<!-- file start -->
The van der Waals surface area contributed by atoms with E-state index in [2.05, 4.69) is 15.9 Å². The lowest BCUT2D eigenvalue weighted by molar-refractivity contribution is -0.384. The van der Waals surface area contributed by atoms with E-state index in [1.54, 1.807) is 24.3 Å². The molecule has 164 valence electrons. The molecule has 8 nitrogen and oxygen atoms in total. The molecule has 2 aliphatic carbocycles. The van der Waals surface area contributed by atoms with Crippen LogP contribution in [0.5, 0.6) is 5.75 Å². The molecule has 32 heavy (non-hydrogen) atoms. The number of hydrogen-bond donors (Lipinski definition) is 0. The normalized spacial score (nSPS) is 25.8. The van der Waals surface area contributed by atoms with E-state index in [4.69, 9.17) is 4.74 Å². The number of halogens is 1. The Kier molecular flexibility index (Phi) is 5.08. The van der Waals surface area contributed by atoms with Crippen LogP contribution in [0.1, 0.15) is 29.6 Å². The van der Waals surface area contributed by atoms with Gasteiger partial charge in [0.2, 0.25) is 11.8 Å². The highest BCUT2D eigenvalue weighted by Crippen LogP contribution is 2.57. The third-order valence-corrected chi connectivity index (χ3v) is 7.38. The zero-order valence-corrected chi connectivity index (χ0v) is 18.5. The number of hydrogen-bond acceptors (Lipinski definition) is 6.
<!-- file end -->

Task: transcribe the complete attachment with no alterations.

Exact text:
The van der Waals surface area contributed by atoms with E-state index in [2.05, 4.69) is 15.9 Å². The lowest BCUT2D eigenvalue weighted by molar-refractivity contribution is -0.384. The van der Waals surface area contributed by atoms with E-state index in [1.54, 1.807) is 24.3 Å². The molecule has 164 valence electrons. The molecule has 8 nitrogen and oxygen atoms in total. The molecule has 2 aliphatic carbocycles. The van der Waals surface area contributed by atoms with Crippen LogP contribution in [0.5, 0.6) is 5.75 Å². The molecule has 32 heavy (non-hydrogen) atoms. The number of hydrogen-bond donors (Lipinski definition) is 0. The normalized spacial score (nSPS) is 25.8. The van der Waals surface area contributed by atoms with E-state index in [4.69, 9.17) is 4.74 Å². The number of halogens is 1. The Kier molecular flexibility index (Phi) is 5.08. The van der Waals surface area contributed by atoms with Crippen LogP contribution in [0.1, 0.15) is 29.6 Å². The van der Waals surface area contributed by atoms with Gasteiger partial charge in [0.2, 0.25) is 11.8 Å². The highest BCUT2D eigenvalue weighted by Crippen LogP contribution is 2.57. The third-order valence-corrected chi connectivity index (χ3v) is 7.38. The zero-order valence-corrected chi connectivity index (χ0v) is 18.5. The number of hydrogen-bond acceptors (Lipinski definition) is 6.